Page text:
Sensitive -- Nina Wright

Along with her boyfriend and her best friend, 16-year-old Easter Hutton has been recruited by the Fairless Grove Academy, a school for teens with paranormal gifts.  Easter has a talent for astral projection, as well as for giving voice to the thoughts of others.  Her boyfriend, Cal, has a talent for psychokinesis, and her best friend, Andrew, can read the memories of others.

SensitiveTheir problem?  None of them can control their talents.

While on a ghost tour, the trio discovers that they all have yet another talent:  They are all sensitives, or those who can see and communicate with ghosts.  Within a few chapters, their problems have multiplied: 

  • To avoid expulsion, Easter and Cal need to find a way to keep their hands off each other
  • Easter's alcoholic mother has been calling regularly, threatening to come to Florida
  • Andrew's talents are affecting him adversely
  • Their talents have unmasked an elderly murderess and they don't know what to do about it
  • They're being haunted by a ghost who expects them to right a two-hundred year old wrong
  • AND (horror of horrors) they're expected to get summer jobs

Sensitive is the sequel to Homefree.  Though I prefer to read books in order, I picked this one up anyway, and the author provided plenty of info for me to catch up.  It works fine as a standalone.

Though I found the storyline and plot compelling and somewhat suspenseful, I often found the dialogue distracting -- for instance:

"Some employers might not like Easter's dyed flat-black hair, either," Andrew piped up.

Okay.  Nobody would say that.  I hit that line, and just sat there, thinking about it.  Everyone Andrew is speaking with is right there.  They can all see Easter's hair.  They know what color it is.  In real life, he would have said that employers "might not like Easter's hair", possibly "dyed hair".  But not "dyed flat-black hair".  It seemed like a clumsy way of getting the description in there, but it's not even necessary, because later Easter meets a woman with the same exact hair -- she could have worked it in there.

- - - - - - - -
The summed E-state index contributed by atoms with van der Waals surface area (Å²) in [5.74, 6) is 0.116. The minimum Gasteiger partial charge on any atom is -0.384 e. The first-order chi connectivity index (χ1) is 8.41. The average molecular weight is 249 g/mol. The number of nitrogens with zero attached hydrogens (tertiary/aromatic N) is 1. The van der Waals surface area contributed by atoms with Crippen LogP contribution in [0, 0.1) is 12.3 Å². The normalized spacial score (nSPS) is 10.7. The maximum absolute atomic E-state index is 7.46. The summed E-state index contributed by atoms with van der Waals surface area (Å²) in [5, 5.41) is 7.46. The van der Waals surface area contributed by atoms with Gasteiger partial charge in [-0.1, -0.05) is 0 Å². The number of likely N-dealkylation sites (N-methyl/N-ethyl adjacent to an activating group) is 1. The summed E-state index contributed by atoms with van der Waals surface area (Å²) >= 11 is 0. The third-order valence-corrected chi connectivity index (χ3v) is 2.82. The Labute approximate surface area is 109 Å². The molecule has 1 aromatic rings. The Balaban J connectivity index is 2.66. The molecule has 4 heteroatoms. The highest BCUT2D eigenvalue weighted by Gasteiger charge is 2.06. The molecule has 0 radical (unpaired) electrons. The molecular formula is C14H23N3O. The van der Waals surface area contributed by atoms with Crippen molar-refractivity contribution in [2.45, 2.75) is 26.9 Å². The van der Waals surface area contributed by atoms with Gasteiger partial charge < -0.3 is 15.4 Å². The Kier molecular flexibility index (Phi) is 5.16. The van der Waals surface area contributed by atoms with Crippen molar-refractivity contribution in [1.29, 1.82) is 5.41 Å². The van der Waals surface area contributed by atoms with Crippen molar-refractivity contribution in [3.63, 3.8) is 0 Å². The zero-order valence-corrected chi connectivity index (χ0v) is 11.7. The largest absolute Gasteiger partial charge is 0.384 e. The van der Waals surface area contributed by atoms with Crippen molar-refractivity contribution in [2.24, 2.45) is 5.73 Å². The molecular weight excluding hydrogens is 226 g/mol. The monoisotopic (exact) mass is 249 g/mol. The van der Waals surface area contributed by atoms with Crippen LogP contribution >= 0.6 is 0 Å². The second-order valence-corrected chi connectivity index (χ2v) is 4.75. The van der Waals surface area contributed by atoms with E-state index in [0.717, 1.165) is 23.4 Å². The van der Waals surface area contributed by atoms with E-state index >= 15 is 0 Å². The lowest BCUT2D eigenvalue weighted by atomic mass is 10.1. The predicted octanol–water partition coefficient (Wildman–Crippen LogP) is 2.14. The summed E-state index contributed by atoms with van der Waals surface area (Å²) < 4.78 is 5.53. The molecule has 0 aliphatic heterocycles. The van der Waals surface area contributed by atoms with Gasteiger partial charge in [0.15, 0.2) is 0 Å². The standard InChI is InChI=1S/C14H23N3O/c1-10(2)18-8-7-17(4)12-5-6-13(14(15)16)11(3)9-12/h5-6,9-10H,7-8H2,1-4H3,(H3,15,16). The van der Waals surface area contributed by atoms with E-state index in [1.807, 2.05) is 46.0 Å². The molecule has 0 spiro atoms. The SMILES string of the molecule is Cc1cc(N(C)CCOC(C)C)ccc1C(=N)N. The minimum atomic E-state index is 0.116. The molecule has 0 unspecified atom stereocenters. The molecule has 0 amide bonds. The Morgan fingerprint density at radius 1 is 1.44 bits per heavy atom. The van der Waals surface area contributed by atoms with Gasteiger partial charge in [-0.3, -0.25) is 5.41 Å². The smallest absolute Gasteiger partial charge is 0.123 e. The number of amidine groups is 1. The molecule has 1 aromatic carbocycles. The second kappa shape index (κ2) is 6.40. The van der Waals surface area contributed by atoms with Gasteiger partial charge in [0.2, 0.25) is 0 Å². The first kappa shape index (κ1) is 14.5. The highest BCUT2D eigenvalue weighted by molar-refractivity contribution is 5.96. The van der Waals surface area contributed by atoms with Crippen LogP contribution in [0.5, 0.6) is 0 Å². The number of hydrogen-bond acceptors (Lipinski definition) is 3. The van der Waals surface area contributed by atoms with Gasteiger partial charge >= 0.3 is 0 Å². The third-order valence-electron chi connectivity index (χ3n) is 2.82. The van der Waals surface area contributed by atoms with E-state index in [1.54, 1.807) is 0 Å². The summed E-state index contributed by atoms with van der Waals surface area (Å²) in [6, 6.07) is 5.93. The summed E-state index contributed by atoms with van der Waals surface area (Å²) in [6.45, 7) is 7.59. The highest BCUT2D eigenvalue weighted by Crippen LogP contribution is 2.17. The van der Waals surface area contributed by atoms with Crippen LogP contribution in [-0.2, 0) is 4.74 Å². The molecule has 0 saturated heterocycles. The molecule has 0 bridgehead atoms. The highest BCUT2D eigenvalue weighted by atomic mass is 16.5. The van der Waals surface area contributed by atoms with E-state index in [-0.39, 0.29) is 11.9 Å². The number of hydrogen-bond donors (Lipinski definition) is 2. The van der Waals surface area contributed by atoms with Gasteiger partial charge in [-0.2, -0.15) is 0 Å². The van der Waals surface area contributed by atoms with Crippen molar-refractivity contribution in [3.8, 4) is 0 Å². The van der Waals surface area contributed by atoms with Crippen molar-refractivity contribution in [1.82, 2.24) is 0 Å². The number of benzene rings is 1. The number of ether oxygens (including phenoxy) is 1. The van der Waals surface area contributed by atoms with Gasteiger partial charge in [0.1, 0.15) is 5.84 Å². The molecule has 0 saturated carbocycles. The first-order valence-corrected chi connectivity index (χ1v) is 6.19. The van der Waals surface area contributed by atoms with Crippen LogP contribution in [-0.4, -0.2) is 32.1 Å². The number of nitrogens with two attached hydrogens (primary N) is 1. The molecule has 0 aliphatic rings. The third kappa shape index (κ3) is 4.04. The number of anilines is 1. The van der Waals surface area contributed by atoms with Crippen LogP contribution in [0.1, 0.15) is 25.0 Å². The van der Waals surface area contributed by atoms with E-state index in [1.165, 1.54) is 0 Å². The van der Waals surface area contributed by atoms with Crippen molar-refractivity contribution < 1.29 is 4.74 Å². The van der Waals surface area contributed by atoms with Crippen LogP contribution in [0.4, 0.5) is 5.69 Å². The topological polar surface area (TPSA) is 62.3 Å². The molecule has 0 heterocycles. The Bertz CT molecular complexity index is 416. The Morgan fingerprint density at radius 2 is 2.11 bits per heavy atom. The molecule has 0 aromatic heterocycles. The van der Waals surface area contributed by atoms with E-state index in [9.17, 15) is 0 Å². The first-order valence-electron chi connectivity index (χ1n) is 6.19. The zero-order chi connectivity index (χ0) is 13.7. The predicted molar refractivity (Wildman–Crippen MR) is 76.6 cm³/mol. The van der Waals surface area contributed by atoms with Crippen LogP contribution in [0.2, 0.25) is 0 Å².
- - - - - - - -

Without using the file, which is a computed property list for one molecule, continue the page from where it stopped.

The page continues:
I know that sounds hideously nit-picky, but it IS distracting.  Dialogue that doesn't ring true pulls me out of the story and it doesn't allow me to believe in the characters.

My other major problem really is a major one:  Easter's voice.  Again, it wasn't always a problem, but sometimes her descriptions had the old eyeballs rolling:

Twice, Cal paused between street lamps.  His kisses lighted up the inside of my mind like a meteor shower on a still night.  I loved the way his mouth fit mine.

Okay, seriously?  Cut the second sentence out and it wouldn't be half-bad.  But with it in, it's just so over the top that it verges on ridiculous.  On one hand, that makes sense -- there are a whole lot of sixteen-year-old girls out there who pump out the overblown prose -- but on the other, it doesn't really make for enjoyable reading, or at least not for me.

Also, she does a lot of telling rather than showing, and sometimes it's not even necessary:

No way I wanted to be like a dead girl, especially one who'd been hated by everybody in her town.  Still I felt myself drawn to her.  I had questions.

The only reason I know that Easter is drawn to Placida is that she tells me that.  She never actually acts like she's drawn to her.  And... then she proceeds to ask the ghost a pile of questions.  So she didn't really need to tell us that she had questions, right?

All of that aside, I found the backstory interesting enough that I'll read Homefree if I come across a copy.